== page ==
From Rome to Amsterdam: Famsterdam Life
My name is Fabio and I've been Italian for the past 31 years. I grew up in Rome, but with family in Tuscany and Abruzzo (the region opposite of Rome) I've been used to travel around from my childhood. I now live in Amsterdam, the Netherlands colorful capital.
1. Why did you move abroad?
My first experience of living abroad was in France in 2004 for my university studies. Once back home at the end of the semester, my thirst for adventure was stronger than ever. I rushed throug the rest of my uni program and immediately started looking for a job in the Netherlands.
2. How do you make a living?
I work as a software engineer in Amsterdam. I worked a number of years for a big corporate company, but lately I switched to a smaller but fast-growing startup—I guess it fits better with the general cuteness of country & city! Finding work here has been all but complicated. I reckon mine might be a privileged position, but in general there is definitely a lot more work here than in Southern Europe. I am seeing lately a lot more people from Spain, Greece or Italy moving here and filling important gaps. Lately I also started working in Dutch, which is maybe substracting to the Expat feel but definitely adds to the integration side!
3. How often do you communicate with home and how?
Not very often, maybe every couple of weeks. Our favorite method is still the phone: using a SIP compliant phone, my family is able to call me at local rates from Italy. We still prefer it to Skype! Other than that, it's a lot of occasional lines dropped in chat, but there's only so much you can tell to each other there.
4. What's your favorite thing about being an expat in the Netherlands?
How nicely the system works. It really feels a place that is governed to meet people's needs and improve their lives rather than those of the key-positions holder. From the bicycle revolution to the walfare to the accessibility of publicy sponsored services, I feel cuddled by the state. Many Dutch people complain, about many things, but that's only because they haven't grown up in a different place. I am actually happy to pay one of Europe's highest tax rates, because you see the benefits back.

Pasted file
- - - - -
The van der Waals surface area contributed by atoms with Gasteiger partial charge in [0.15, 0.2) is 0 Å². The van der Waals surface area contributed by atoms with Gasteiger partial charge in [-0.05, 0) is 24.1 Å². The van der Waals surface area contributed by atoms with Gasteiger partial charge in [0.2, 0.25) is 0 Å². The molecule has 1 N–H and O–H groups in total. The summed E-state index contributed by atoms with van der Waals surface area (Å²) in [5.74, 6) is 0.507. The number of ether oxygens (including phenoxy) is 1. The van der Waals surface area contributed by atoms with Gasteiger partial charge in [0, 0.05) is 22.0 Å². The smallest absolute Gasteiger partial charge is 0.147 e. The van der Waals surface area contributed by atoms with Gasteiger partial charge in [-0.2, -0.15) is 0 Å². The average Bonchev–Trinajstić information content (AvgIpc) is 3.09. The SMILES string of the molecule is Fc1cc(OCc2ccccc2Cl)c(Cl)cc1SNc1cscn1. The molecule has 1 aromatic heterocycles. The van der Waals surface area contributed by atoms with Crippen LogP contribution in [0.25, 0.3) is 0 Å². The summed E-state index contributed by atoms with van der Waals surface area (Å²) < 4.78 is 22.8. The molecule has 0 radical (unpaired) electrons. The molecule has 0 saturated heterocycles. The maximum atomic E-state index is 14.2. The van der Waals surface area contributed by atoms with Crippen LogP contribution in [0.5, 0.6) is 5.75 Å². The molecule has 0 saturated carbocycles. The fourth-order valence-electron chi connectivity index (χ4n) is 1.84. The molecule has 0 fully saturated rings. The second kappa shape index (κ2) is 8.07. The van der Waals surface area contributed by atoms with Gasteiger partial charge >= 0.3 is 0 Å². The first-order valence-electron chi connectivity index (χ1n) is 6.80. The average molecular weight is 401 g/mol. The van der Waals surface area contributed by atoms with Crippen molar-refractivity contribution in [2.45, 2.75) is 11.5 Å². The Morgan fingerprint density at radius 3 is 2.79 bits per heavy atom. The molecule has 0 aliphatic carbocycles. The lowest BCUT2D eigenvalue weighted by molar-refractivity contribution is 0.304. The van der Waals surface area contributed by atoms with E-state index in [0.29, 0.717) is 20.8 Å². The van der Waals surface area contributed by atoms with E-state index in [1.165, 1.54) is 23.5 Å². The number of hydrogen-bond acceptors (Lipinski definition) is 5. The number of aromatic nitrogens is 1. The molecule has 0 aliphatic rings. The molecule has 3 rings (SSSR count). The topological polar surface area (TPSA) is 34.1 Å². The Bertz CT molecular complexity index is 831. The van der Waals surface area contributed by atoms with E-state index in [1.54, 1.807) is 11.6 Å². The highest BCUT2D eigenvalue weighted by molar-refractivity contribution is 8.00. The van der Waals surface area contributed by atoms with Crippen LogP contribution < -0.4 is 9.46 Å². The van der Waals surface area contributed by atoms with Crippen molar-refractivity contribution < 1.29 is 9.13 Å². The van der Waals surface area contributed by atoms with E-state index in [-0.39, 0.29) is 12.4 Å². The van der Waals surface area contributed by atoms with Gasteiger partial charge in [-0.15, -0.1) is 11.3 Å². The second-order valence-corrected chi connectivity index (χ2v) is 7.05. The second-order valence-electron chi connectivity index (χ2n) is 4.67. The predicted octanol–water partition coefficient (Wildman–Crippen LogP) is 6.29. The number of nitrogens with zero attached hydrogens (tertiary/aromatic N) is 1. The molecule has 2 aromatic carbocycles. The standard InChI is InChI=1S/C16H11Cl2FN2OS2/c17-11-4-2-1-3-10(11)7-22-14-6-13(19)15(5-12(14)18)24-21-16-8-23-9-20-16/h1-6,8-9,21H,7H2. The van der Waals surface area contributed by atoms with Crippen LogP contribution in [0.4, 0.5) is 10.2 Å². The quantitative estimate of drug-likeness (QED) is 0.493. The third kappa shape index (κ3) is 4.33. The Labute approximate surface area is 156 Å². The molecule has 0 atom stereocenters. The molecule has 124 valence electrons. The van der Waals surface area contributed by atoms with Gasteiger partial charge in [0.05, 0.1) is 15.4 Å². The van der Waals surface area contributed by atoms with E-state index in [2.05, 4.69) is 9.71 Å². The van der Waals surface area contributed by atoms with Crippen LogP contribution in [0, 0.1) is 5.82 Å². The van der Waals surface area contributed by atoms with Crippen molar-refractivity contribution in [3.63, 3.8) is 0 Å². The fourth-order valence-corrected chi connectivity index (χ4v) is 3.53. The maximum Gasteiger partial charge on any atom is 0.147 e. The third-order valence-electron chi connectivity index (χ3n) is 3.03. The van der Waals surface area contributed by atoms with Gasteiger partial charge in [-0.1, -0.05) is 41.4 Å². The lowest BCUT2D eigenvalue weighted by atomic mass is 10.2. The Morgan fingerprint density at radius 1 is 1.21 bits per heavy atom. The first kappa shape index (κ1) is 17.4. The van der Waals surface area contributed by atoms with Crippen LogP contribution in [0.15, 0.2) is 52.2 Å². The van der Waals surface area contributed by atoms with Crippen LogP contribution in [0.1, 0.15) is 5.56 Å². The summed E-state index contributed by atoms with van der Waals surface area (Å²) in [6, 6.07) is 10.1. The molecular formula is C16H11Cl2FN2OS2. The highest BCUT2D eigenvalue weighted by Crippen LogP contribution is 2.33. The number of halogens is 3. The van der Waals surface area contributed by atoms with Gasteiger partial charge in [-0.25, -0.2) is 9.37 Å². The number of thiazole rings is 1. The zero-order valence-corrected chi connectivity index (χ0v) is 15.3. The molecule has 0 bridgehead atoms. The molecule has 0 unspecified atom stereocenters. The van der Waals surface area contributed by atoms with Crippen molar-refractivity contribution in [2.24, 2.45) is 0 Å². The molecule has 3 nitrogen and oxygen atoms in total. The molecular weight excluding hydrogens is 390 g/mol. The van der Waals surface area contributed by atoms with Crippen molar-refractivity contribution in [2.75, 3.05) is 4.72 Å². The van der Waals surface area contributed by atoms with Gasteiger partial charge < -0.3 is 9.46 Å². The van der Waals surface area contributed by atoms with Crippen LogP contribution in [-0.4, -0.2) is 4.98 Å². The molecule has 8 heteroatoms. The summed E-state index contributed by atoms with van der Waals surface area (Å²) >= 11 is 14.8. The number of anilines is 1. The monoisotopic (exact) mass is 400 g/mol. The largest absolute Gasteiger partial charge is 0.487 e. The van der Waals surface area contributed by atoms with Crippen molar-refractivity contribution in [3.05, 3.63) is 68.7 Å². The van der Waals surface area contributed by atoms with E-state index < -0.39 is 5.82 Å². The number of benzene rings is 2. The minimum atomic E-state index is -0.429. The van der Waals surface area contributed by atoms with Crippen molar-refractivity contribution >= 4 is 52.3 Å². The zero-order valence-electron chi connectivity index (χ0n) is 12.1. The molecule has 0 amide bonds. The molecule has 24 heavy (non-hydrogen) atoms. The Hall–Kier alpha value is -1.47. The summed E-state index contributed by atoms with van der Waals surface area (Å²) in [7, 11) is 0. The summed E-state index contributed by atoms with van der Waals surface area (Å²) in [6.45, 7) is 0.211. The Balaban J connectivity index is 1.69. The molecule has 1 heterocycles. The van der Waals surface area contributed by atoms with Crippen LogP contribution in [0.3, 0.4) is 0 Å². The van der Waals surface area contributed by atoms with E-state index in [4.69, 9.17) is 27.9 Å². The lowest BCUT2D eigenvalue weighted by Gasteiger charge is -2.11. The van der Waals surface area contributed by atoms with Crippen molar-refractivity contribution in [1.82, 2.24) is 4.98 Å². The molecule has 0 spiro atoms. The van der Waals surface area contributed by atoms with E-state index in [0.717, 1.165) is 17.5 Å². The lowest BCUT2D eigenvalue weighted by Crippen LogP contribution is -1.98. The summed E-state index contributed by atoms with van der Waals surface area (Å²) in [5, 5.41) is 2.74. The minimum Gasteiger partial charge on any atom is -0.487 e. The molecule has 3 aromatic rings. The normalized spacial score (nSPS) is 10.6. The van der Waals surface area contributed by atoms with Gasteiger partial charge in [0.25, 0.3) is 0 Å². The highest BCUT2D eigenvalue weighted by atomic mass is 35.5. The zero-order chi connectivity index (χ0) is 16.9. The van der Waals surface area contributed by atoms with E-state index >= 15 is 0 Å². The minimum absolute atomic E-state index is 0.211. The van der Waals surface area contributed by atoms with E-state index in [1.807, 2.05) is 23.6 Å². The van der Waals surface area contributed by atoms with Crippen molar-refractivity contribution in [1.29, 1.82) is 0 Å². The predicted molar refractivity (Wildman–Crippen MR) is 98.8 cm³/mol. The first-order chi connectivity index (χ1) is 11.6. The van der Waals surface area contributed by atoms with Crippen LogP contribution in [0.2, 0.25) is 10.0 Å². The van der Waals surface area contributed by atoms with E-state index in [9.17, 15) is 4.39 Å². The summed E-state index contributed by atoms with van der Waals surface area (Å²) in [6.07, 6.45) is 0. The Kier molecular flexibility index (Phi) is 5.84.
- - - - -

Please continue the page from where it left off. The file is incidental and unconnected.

5. What’s the worst thing about being an expat in the Netherlands?
The language and its associated humor! Tough to learn and difficult to use, all made even more difficult by the fact that everyone here speaks a very good English. But looking at things from another perspective, I guess that this side would be easily listed as reply to the previous question from a lot of newcomer expats
6. What do you miss most?
A nice weather, nice customer service and obviously my family.
7. What did you do to meet people and integrate in your new home?
The important thing is to try to look around and join clubs, meeting, nights out, whatever takes your fancy. Closing up enjoying what you have is ok, especially if you're tired from hard work. But sometimes it is important to react, gather those last energies and hit the city, despite cold, rain and that inviting couch... The benefits won't take long to appear.
8. What custom/ habits do you find most strange about your adopted culture?
A lot more alcholoic drinking than what I was used to! It pops up in almost any pastime activity or gathering, and being not a big drinker I often feel quite some social pressure to go ahead and drink anyway.
9. What is a myth about your adopted country?
The Netherlands is worldwide famous for its drugs & prostitution attitude. Well, the myth is that it is a sinful land of corruption. In reality, the Dutch simply approached these problems for what they really are and tried to come up with valid compromises, which I think should be followed by the entire rest of the world. Just check the statistics about heavy drug abuse or sex slaves! Again, this system may not be perfect, but I guess it's realistically the best on the scene.
10. Is the cost of living higher or lower than the last country you lived in and how has that made a difference in your life?
The living costs are definitely higher, but more than adequately compensated by higher incomes than in Italy. If you then look further, you'll realize that there are many other factor that contribute to lower the daily expenses, for instance the use of bicycles. I can't quantify how much money I spared by saying goodbye to the car. Think buying proce, but also fuel, taxes, parking and mainteinance. All togeher, this allowed me to be financially independent from my family, save more and ultimately travel more.
11. What advice would you give other expats?
Try to look past the easy expat circle. I know it isn't easy nor comfortable, but it will reward you in a different way.
12. When and why did you start your blog?
I have always written a lot of stories about my life abroad, and sent them by email to my loved ones. At some point I realized that it might interest other people as well, so I went public. I have lost some “writing intimacy” in the process, but this way I can reach a wider crowd and be part of a different angle of the net.
Fabio's blog, Famsterdam Life
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